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Write From Home
Kim Wilson
P.O. Box 4145
Hamilton, NJ 08610

E-mail: kim @ writefromhome.com

10 Dumb Things Writers Do To Get More Rejections
by Emily Bridges

If you are a writer, rejections are par for the course.  To my way of thinking, your first rejection is like a fraternity initiation. Once you’ve experienced the high of submitting and the low of rejection, you’re qualified to lend a shoulder to your fellow writers with true understanding. With that said, most of us are searching for ways to reduce the number of rejections that we find in the mailbox and spend more time in the “highs of submitting” than in the “lows of rejection.”

Here are 10 ways that we beg for rejections: 

Swim in the slush pile.
Why send a submission into a pile when it can go to the editor’s desk? Sending a query straight to the editor skips the slush pile and saves time in two ways. The first is the obvious preparation time for your submission. A single query letter is faster and easier to submit than your entire manuscript. The second is in determining if the editor has an interest in your story in roughly half the time. Response time for queries is usually weeks as opposed to months for unsolicited manuscripts.

Seem careless.
Cutting and pasting names on the same letter may seem like a proficient way to send out a blizzard of submissions, but if you forget to change one thing, especially the name, you may offend the editor. I once received a note back with a “Who’s this?” by the foolishly mistaken name.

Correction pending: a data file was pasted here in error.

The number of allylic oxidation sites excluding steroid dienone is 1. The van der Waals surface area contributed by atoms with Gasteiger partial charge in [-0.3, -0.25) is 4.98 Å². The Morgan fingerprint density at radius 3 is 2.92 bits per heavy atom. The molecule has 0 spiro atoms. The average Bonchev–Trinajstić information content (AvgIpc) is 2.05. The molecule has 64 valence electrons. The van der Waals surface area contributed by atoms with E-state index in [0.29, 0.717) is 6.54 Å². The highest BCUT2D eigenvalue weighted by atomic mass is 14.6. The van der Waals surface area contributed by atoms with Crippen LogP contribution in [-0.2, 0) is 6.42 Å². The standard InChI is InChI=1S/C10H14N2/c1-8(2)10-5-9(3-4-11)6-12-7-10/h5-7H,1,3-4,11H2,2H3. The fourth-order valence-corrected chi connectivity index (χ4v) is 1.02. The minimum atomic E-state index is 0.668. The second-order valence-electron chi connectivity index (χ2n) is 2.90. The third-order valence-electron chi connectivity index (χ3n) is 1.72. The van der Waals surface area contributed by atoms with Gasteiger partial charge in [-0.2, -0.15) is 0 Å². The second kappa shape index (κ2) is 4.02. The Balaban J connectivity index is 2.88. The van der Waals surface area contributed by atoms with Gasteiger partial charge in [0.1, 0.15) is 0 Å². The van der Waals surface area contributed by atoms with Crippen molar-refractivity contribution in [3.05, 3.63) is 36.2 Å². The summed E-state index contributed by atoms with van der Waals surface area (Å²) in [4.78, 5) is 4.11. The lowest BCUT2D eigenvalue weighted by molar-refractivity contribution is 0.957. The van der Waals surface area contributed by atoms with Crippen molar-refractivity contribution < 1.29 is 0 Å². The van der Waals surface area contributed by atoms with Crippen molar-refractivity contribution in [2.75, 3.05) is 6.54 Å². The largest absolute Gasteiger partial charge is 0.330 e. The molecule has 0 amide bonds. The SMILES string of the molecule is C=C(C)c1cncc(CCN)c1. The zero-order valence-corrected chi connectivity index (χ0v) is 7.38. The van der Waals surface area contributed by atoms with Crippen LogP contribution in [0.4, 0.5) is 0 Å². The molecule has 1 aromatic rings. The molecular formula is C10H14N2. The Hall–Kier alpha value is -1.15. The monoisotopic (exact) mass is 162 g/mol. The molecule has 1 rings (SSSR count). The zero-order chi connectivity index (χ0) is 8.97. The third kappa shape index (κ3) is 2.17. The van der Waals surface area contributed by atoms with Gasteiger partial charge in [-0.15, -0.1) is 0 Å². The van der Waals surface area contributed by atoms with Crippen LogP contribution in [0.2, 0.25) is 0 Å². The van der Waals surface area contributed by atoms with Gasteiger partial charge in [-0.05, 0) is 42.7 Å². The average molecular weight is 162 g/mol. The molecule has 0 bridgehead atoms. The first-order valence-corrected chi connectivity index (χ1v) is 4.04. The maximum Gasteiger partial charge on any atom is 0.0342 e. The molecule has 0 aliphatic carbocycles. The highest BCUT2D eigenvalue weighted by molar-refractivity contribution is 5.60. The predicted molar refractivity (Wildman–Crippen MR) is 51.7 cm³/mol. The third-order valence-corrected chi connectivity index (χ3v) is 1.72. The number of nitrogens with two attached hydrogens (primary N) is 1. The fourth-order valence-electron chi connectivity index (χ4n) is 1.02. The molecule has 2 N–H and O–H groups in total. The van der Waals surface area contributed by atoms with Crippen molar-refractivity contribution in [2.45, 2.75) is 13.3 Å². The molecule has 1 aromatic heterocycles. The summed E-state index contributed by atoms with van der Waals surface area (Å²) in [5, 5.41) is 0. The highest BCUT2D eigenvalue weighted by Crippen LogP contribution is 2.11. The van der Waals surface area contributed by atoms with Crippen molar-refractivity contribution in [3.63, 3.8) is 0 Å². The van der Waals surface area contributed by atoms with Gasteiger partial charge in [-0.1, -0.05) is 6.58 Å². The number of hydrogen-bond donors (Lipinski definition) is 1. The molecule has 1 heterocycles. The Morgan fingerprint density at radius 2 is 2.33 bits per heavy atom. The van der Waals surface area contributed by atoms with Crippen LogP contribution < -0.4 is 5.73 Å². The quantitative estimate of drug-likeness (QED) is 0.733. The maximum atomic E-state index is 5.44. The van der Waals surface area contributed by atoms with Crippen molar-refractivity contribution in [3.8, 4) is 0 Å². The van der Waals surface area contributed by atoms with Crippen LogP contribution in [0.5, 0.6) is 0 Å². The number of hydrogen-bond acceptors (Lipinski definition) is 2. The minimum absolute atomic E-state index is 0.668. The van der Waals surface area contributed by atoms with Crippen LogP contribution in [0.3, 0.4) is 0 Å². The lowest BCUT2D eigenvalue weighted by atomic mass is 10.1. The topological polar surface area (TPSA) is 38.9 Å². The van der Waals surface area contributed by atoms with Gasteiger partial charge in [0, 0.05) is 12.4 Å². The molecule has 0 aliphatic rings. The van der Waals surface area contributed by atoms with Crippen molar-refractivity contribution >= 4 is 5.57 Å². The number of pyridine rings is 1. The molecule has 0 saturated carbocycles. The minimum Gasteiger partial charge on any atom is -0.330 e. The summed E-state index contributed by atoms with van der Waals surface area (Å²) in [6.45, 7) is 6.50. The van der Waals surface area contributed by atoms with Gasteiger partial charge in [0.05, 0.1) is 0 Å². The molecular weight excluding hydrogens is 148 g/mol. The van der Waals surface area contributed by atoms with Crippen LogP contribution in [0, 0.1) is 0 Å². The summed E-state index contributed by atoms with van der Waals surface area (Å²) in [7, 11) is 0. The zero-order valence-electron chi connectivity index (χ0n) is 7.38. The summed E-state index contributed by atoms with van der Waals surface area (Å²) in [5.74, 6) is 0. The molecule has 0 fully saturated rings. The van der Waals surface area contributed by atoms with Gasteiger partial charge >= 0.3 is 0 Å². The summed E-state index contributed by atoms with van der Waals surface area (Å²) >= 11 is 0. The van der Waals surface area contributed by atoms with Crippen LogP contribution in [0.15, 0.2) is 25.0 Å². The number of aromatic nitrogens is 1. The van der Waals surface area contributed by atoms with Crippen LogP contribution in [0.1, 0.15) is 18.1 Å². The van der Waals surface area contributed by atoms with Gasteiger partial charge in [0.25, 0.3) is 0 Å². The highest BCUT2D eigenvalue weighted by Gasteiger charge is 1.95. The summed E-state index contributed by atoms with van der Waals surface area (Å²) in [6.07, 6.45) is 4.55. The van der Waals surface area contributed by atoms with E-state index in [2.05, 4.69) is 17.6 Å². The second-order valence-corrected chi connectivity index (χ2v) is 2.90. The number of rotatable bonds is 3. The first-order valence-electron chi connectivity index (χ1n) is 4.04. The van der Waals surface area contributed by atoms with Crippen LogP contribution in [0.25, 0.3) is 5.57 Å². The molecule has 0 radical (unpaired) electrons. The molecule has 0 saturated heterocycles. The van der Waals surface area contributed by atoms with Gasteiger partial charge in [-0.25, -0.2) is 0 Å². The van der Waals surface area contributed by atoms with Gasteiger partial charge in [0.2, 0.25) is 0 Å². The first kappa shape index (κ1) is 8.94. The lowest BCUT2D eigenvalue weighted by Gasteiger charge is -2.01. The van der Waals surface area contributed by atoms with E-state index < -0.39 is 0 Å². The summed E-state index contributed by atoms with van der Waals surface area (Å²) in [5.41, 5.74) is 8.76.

“Dear Editor” isn’t far behind in terms of offending the editor.  Doing this is admitting that you were not interested enough to research the publication. If you can’t find the editor’s name in the submission guidelines, place a call to the publication to ask the editor’s name for your type of submission. Also ask for the correct spelling and whether it should be addressed as Mr. or Ms. Sam Editor.

Chant with me, “White is nice; white is nice.” White space on your query or cover letter is pleasing to the editor’s eyes (and we want to please the editor’s eyes!). Three short paragraphs on one page of paper is sufficient. Don’t ramble on about why your article will have a psychological impact on society, why it will reform the healthcare system, why kids will never misbehave again after reading your story, or anything remotely similar. Simply tell what the article is about in the first paragraph, say who you are in the second paragraph (and list a few places you have been published, if applicable), and thank him or her for their time in the third paragraph. It's a narrow line to walk though; you don’t want to be so straightforward that you submit a “cookie cutter query.” Hilary Evans, a freelance writer from Fort Dodge, IA warns against being "bland and boring.” She says, “Editors don't just want the facts about what you are writing. They want to see your sparkle too."

Submission guidelines should be considered the map to publishing nirvana. If a roadmap said that you needed to take 95S to your destination, you wouldn’t take 95N to see if you could still get there. The submission guidelines are essentially the editor’s wish list.  

Get frugal.
Placing a phone call to an editor in lieu of a mailed query may save paper and the cost of a stamp, but it will probably cost you a chance to publish an article.